Commander Quincy's Siberian Winter Toddy

Commander Quincy's Siberian Winter Toddy - student project


After some delays, other projects, life, etc. I've finally wrapped up the full label. Using the logo in an actual application required a lot of adjustments that I did not have to consider before including text sizes, decorative filigree placement, and the label shape itself. I also spent a decent amount of time drawing and redrawing the illustrations trying to get their look to fit with the feel of the text.

On the roughening/texture side, I kept the vector texture pretty minimal. I prefer the fine control Photoshop provides so I finalized the label there. Results below.

Alternate coloring and mockup:



Hi everyone. For this class I'll be showing the brand development for a new spirit based drink. Although the scope of this work is slightly outside what the class is covering, I thought the approach for the main typographic mark could benefit from Simon's lessons.

I hope the development is interesting to others and look forward to hearing solutions for some of the design problems I'm facing.

One quick note: this has been in the pipeline for a little bit of time now so I'm jumping into the class with a fair amount of work completed already.


The client began research and development of a new alcoholic beverage. Working closely with a distiller, they settled on a rum-based apple drink that could be served hot or cold. 

The original approach for the brand was for an overarching company, Stand Style distillers, to introduce a new line of spirit based drinks. This rum apple toddy is the first of those drinks.

The Stand Style idea encompassed farm country, made in the back shed, side of the road sellers, old markets, and farm stands. The client also had a childhood desire of one day owning a liquor called Quincy's, so we began incorporating that name as well.

Initial concepts for this brand are below.

Change in Direction

After this first round we felt a lack of excitement. The aesthetic was interesting, but overall the brand was not quite captivating. The name was forgetable. There needed to be more of a story to rally around. After many discussions, the idea of Commander Quincy was born.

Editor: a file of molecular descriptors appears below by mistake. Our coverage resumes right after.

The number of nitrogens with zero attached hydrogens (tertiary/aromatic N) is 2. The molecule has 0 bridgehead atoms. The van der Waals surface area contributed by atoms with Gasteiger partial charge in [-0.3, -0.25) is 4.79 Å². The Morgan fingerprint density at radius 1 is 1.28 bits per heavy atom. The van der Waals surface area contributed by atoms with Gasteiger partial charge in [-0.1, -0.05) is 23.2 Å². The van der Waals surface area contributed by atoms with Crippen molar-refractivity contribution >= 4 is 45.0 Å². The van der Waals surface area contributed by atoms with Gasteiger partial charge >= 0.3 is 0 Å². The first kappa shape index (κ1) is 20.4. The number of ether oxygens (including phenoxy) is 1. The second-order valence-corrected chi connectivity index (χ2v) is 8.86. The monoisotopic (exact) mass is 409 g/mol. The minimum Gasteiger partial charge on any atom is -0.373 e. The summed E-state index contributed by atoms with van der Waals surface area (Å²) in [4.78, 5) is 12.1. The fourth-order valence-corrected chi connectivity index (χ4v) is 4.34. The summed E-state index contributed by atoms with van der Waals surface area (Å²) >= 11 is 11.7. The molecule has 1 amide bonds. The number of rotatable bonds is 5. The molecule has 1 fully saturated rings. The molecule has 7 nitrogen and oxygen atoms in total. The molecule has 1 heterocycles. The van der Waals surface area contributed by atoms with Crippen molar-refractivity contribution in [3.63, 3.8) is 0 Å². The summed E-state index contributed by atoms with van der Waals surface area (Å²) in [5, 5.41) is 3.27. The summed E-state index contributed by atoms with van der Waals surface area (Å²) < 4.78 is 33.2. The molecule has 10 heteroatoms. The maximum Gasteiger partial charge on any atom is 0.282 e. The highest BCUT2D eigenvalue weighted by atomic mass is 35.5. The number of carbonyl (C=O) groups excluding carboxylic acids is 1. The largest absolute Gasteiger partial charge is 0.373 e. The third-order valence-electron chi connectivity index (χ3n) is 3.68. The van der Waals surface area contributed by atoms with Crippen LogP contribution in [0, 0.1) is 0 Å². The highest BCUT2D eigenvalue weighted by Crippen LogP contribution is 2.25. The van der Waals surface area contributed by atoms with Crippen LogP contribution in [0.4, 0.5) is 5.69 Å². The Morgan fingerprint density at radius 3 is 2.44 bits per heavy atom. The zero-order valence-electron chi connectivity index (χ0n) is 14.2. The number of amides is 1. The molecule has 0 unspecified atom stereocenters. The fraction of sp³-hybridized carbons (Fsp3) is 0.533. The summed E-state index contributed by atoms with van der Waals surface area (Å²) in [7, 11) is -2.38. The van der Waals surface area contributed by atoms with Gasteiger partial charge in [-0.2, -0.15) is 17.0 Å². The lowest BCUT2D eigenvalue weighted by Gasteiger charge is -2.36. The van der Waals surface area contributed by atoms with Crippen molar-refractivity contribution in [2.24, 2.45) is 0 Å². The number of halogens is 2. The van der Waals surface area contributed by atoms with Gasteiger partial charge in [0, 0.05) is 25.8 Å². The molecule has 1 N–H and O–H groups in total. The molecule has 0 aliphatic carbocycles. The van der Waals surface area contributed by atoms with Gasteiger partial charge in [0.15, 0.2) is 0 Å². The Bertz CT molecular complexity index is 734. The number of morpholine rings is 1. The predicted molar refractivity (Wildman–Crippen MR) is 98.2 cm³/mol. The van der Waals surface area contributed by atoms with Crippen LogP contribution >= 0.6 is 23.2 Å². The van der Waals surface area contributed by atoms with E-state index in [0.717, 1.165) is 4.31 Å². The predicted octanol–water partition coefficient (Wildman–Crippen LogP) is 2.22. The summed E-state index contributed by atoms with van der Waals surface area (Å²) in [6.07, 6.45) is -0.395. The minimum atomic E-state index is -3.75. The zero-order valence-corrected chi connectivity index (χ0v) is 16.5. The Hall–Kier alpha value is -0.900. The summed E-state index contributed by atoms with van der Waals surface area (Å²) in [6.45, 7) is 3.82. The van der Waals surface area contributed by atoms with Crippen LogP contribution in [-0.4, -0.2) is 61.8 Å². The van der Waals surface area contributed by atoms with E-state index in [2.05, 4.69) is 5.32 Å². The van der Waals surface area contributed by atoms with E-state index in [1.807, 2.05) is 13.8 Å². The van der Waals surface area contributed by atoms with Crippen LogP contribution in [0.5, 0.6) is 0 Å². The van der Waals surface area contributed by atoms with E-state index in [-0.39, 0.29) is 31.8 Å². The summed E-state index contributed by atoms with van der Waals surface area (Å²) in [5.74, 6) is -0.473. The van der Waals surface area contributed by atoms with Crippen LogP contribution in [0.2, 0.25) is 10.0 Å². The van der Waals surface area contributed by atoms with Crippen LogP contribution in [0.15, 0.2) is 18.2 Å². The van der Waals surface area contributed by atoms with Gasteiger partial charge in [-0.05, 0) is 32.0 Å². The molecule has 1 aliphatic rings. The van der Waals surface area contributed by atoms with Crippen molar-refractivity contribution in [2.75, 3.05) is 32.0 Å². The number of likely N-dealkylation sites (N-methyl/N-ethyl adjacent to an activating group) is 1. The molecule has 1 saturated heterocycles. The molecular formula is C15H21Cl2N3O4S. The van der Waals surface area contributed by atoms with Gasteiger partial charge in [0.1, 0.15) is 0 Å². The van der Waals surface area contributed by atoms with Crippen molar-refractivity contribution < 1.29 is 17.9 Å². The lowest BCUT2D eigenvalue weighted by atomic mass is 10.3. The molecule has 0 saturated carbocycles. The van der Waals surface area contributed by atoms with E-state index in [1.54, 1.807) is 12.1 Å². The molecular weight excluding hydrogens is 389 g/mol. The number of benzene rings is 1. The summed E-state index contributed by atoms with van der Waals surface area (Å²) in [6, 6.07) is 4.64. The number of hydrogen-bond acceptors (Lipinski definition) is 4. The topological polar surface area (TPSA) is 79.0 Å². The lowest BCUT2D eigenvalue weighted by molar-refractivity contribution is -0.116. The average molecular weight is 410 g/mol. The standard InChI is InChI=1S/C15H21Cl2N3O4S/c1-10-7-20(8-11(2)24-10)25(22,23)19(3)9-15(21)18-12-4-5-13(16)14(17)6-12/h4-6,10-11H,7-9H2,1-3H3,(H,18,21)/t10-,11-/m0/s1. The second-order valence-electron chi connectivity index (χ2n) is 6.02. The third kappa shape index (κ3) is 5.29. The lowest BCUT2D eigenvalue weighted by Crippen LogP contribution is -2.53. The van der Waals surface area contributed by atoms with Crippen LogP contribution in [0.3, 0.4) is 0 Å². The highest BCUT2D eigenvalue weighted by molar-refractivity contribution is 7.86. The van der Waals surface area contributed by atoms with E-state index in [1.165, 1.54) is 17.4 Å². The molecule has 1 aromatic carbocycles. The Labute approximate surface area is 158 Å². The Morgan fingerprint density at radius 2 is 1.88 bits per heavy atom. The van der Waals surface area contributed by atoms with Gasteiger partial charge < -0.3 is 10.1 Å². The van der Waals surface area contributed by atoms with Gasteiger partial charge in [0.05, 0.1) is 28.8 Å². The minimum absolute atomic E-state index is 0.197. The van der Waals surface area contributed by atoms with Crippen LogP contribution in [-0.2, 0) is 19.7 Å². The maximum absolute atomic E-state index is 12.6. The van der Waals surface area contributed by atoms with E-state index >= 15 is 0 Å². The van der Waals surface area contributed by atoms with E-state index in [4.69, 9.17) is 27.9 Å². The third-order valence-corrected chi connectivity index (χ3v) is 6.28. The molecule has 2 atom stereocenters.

Commander Quincy is a hardened, wise, and thoughtful explorer of the world. He is a Shackleton-type adventurer, scouring the globe for exotic drinks to share with all. His first discovery: the Siberian Winter Toddy.

This back story set off all sorts of ideas for inspiration. Arctic explorations, 19th c. typography, ships, ice picks, huskies, carrier pigeons, maps, ice flows. 

Luckily I had a clear direction in my head of how to proceed and made these sketches. There were a few elements from the previous round that I brought over such as the old typographic filigrees and the fruit illustration.

I'm very comfortable with drawing and sketching and prefer to develop the marks that way before moving into final lockups. I use Photoshop to layout the elements and make tweaks. These are the first two arrangements. 

Commander Quincy Now

At this point everyone was happy with the direction it was heading. The next step involved adjusting the mark to fit a particular type of bottle and use finalized copy. This brings us up to the present day.

The main information on the label must fit within a 5"x4.5" box and the words 'Rum with Natural Flavors' must be used. This is where I ran into some trouble because with the size restriction, that phrase is not easy to split up using the previous design. Below are 4 variations.  

I think the bottom right is the most succesful, a larger version is below. A few thoughts:

  • Not sure that the swash on the Q and little flourish underneath the name is quite right.
  • Will add some decorative elements to Winter Toddy, probably an outline of the text
  • 'Rum with Natural Flavors' is currently set in Didot for ease of testing layout options, this will be hand drawn later
  • 'The Spirit of Exploration' is placeholder lettering and needs to be developed 



Man vectoring is time consuming... So not massive changes from before, I haven't even gotten to texturing yet, but I wanted to post up the vectoring process.

My first pass started with tracing the sketch using strokes. It wasn't very productive so I decided to work with guides. I used a combo of single width strokes and variable width strokes, piling shapes on top of each other to get the look I wanted. I also found using rounded caps and corners to be helpful.

Once I got the shape looking somewhat ok, I outlined the paths and then finessed the shapes. I kept letter components separate so I could use from letter to letter.

After I got the letters sorted out, I unified the major letter forms. I then setup new guides for setting the letters on a curve and to kern the mark.

I still wasn't happy with the Q swash and some of the filigree elements so I tried a few variations to try and work something out.

Finally feeling good with where it was headed, I added in the block shadow. 

Next step is vectorizing the rest of the text... then finalizing the full composition and adding in texture.



Spent pretty much the whole week messing around with the textures. Swapped out the block shadow with hatch marks, then had to individually tweak each one. Added a little vector texture, but did most of the work in Photoshop. On to the rest now.